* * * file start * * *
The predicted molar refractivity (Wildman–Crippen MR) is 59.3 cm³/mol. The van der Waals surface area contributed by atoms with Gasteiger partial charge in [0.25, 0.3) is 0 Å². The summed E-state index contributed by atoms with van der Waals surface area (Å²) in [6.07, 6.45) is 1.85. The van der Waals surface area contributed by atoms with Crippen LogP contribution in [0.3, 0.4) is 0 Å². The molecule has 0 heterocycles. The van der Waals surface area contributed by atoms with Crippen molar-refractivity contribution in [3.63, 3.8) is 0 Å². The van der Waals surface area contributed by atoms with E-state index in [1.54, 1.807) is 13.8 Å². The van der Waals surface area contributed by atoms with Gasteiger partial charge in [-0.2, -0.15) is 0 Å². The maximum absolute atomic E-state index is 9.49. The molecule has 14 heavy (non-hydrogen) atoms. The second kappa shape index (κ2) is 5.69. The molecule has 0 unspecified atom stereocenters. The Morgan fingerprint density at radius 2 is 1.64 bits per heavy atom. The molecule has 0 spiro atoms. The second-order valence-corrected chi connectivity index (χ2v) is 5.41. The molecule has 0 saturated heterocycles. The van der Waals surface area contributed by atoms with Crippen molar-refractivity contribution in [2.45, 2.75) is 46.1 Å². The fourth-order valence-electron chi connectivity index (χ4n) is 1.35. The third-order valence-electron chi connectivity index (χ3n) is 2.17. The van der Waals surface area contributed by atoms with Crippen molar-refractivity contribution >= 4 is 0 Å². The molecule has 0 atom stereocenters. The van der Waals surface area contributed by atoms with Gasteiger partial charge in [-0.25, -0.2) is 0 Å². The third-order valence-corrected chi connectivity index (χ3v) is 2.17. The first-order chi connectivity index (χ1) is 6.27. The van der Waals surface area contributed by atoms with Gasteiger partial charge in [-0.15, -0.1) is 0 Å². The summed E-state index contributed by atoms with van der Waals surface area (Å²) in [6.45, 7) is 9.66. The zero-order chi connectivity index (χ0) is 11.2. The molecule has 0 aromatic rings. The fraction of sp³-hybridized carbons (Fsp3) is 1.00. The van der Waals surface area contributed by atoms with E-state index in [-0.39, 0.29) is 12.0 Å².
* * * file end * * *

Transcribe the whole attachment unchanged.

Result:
The predicted molar refractivity (Wildman–Crippen MR) is 59.3 cm³/mol. The van der Waals surface area contributed by atoms with Gasteiger partial charge in [0.25, 0.3) is 0 Å². The summed E-state index contributed by atoms with van der Waals surface area (Å²) in [6.07, 6.45) is 1.85. The van der Waals surface area contributed by atoms with Crippen LogP contribution in [0.3, 0.4) is 0 Å². The molecule has 0 heterocycles. The van der Waals surface area contributed by atoms with Crippen molar-refractivity contribution in [3.63, 3.8) is 0 Å². The van der Waals surface area contributed by atoms with E-state index in [1.54, 1.807) is 13.8 Å². The van der Waals surface area contributed by atoms with Gasteiger partial charge in [-0.2, -0.15) is 0 Å². The maximum absolute atomic E-state index is 9.49. The molecule has 14 heavy (non-hydrogen) atoms. The second kappa shape index (κ2) is 5.69. The molecule has 0 unspecified atom stereocenters. The Morgan fingerprint density at radius 2 is 1.64 bits per heavy atom. The molecule has 0 spiro atoms. The second-order valence-corrected chi connectivity index (χ2v) is 5.41. The molecule has 0 saturated heterocycles. The van der Waals surface area contributed by atoms with Crippen molar-refractivity contribution in [2.45, 2.75) is 46.1 Å². The fourth-order valence-electron chi connectivity index (χ4n) is 1.35. The third-order valence-electron chi connectivity index (χ3n) is 2.17. The van der Waals surface area contributed by atoms with Crippen molar-refractivity contribution >= 4 is 0 Å². The molecule has 0 atom stereocenters. The van der Waals surface area contributed by atoms with Gasteiger partial charge in [-0.25, -0.2) is 0 Å². The third-order valence-corrected chi connectivity index (χ3v) is 2.17. The first-order chi connectivity index (χ1) is 6.27. The van der Waals surface area contributed by atoms with Gasteiger partial charge in [-0.15, -0.1) is 0 Å². The summed E-state index contributed by atoms with van der Waals surface area (Å²) in [6.45, 7) is 9.66. The zero-order chi connectivity index (χ0) is 11.2. The molecule has 0 aromatic rings. The fraction of sp³-hybridized carbons (Fsp3) is 1.00. The van der Waals surface area contributed by atoms with E-state index in [-0.39, 0.29) is 12.0 Å².